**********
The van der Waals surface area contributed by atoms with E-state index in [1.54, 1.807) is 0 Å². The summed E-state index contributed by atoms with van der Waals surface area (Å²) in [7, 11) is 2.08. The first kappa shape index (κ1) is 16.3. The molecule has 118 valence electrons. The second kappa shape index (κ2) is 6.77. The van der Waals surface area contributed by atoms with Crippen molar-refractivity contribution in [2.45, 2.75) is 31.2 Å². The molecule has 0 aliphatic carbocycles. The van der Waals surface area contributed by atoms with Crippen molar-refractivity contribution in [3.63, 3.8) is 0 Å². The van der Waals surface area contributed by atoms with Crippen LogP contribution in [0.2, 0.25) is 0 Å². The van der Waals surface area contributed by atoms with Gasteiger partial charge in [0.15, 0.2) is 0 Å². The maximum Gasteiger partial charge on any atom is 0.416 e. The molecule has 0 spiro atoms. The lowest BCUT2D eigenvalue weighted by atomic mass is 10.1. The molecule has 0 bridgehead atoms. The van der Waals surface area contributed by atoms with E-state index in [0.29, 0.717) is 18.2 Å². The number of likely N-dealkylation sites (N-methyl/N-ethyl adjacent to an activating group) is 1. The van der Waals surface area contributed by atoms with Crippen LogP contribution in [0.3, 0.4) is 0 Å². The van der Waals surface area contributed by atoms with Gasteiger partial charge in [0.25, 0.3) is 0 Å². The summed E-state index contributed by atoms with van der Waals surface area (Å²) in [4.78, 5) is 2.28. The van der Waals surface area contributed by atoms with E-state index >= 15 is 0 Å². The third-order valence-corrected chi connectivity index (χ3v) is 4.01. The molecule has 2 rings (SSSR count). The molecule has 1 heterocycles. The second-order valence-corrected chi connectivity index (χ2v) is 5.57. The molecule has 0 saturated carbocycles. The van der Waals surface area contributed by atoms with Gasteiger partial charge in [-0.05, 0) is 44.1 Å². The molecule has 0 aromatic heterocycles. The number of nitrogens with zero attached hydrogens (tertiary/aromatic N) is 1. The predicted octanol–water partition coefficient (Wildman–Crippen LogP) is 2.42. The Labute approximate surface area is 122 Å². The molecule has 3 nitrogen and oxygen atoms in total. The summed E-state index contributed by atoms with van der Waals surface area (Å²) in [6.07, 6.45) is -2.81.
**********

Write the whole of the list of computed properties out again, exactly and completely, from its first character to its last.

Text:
The van der Waals surface area contributed by atoms with E-state index in [1.54, 1.807) is 0 Å². The summed E-state index contributed by atoms with van der Waals surface area (Å²) in [7, 11) is 2.08. The first kappa shape index (κ1) is 16.3. The molecule has 118 valence electrons. The second kappa shape index (κ2) is 6.77. The van der Waals surface area contributed by atoms with Crippen molar-refractivity contribution in [2.45, 2.75) is 31.2 Å². The molecule has 0 aliphatic carbocycles. The van der Waals surface area contributed by atoms with Crippen molar-refractivity contribution in [3.63, 3.8) is 0 Å². The van der Waals surface area contributed by atoms with Crippen LogP contribution in [0.2, 0.25) is 0 Å². The van der Waals surface area contributed by atoms with Gasteiger partial charge in [0.15, 0.2) is 0 Å². The maximum Gasteiger partial charge on any atom is 0.416 e. The molecule has 0 spiro atoms. The lowest BCUT2D eigenvalue weighted by atomic mass is 10.1. The molecule has 0 bridgehead atoms. The van der Waals surface area contributed by atoms with E-state index in [0.29, 0.717) is 18.2 Å². The number of likely N-dealkylation sites (N-methyl/N-ethyl adjacent to an activating group) is 1. The van der Waals surface area contributed by atoms with Crippen LogP contribution in [0.3, 0.4) is 0 Å². The van der Waals surface area contributed by atoms with Gasteiger partial charge in [0.25, 0.3) is 0 Å². The summed E-state index contributed by atoms with van der Waals surface area (Å²) in [4.78, 5) is 2.28. The van der Waals surface area contributed by atoms with E-state index >= 15 is 0 Å². The third-order valence-corrected chi connectivity index (χ3v) is 4.01. The molecule has 2 rings (SSSR count). The molecule has 1 heterocycles. The second-order valence-corrected chi connectivity index (χ2v) is 5.57. The molecule has 0 saturated carbocycles. The van der Waals surface area contributed by atoms with Gasteiger partial charge in [-0.05, 0) is 44.1 Å². The molecule has 0 aromatic heterocycles. The number of nitrogens with zero attached hydrogens (tertiary/aromatic N) is 1. The predicted octanol–water partition coefficient (Wildman–Crippen LogP) is 2.42. The Labute approximate surface area is 122 Å². The molecule has 3 nitrogen and oxygen atoms in total. The summed E-state index contributed by atoms with van der Waals surface area (Å²) in [6.07, 6.45) is -2.81.